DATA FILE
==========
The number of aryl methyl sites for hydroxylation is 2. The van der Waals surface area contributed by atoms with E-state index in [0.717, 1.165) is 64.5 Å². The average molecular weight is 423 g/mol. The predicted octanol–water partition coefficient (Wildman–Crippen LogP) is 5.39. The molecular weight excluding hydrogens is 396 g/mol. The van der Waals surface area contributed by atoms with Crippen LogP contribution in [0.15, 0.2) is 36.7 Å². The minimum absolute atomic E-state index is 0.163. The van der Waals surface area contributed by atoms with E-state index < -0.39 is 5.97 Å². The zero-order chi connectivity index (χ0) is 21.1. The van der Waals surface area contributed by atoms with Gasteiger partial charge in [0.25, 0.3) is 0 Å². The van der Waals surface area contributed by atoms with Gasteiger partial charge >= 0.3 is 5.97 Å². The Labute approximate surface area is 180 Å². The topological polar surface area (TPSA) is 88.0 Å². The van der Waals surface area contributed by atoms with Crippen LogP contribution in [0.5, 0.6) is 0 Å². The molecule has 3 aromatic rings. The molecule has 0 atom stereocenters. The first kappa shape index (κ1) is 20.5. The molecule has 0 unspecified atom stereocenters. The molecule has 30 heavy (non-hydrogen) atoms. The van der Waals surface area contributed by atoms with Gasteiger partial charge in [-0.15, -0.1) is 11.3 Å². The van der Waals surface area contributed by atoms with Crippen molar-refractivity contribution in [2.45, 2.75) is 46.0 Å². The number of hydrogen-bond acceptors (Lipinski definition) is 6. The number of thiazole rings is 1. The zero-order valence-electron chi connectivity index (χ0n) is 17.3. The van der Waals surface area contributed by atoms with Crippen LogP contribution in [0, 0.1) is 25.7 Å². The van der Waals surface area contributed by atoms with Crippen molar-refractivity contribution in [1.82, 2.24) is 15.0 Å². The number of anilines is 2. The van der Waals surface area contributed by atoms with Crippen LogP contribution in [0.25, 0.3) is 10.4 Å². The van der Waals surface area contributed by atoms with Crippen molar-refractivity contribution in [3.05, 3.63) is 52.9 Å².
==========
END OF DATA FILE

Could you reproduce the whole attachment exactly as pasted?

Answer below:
The number of aryl methyl sites for hydroxylation is 2. The van der Waals surface area contributed by atoms with E-state index in [0.717, 1.165) is 64.5 Å². The average molecular weight is 423 g/mol. The predicted octanol–water partition coefficient (Wildman–Crippen LogP) is 5.39. The molecular weight excluding hydrogens is 396 g/mol. The van der Waals surface area contributed by atoms with Crippen LogP contribution in [0.15, 0.2) is 36.7 Å². The minimum absolute atomic E-state index is 0.163. The van der Waals surface area contributed by atoms with E-state index < -0.39 is 5.97 Å². The zero-order chi connectivity index (χ0) is 21.1. The van der Waals surface area contributed by atoms with Gasteiger partial charge in [0.25, 0.3) is 0 Å². The van der Waals surface area contributed by atoms with Gasteiger partial charge >= 0.3 is 5.97 Å². The Labute approximate surface area is 180 Å². The topological polar surface area (TPSA) is 88.0 Å². The van der Waals surface area contributed by atoms with Crippen LogP contribution in [0.5, 0.6) is 0 Å². The molecule has 3 aromatic rings. The molecule has 0 atom stereocenters. The first kappa shape index (κ1) is 20.5. The molecule has 0 unspecified atom stereocenters. The molecule has 30 heavy (non-hydrogen) atoms. The van der Waals surface area contributed by atoms with Gasteiger partial charge in [-0.15, -0.1) is 11.3 Å². The van der Waals surface area contributed by atoms with Crippen molar-refractivity contribution in [2.45, 2.75) is 46.0 Å². The number of hydrogen-bond acceptors (Lipinski definition) is 6. The number of thiazole rings is 1. The zero-order valence-electron chi connectivity index (χ0n) is 17.3. The van der Waals surface area contributed by atoms with Crippen LogP contribution in [0, 0.1) is 25.7 Å². The van der Waals surface area contributed by atoms with Crippen molar-refractivity contribution in [1.82, 2.24) is 15.0 Å². The number of anilines is 2. The van der Waals surface area contributed by atoms with Crippen LogP contribution in [0.25, 0.3) is 10.4 Å². The van der Waals surface area contributed by atoms with Crippen molar-refractivity contribution in [3.05, 3.63) is 52.9 Å².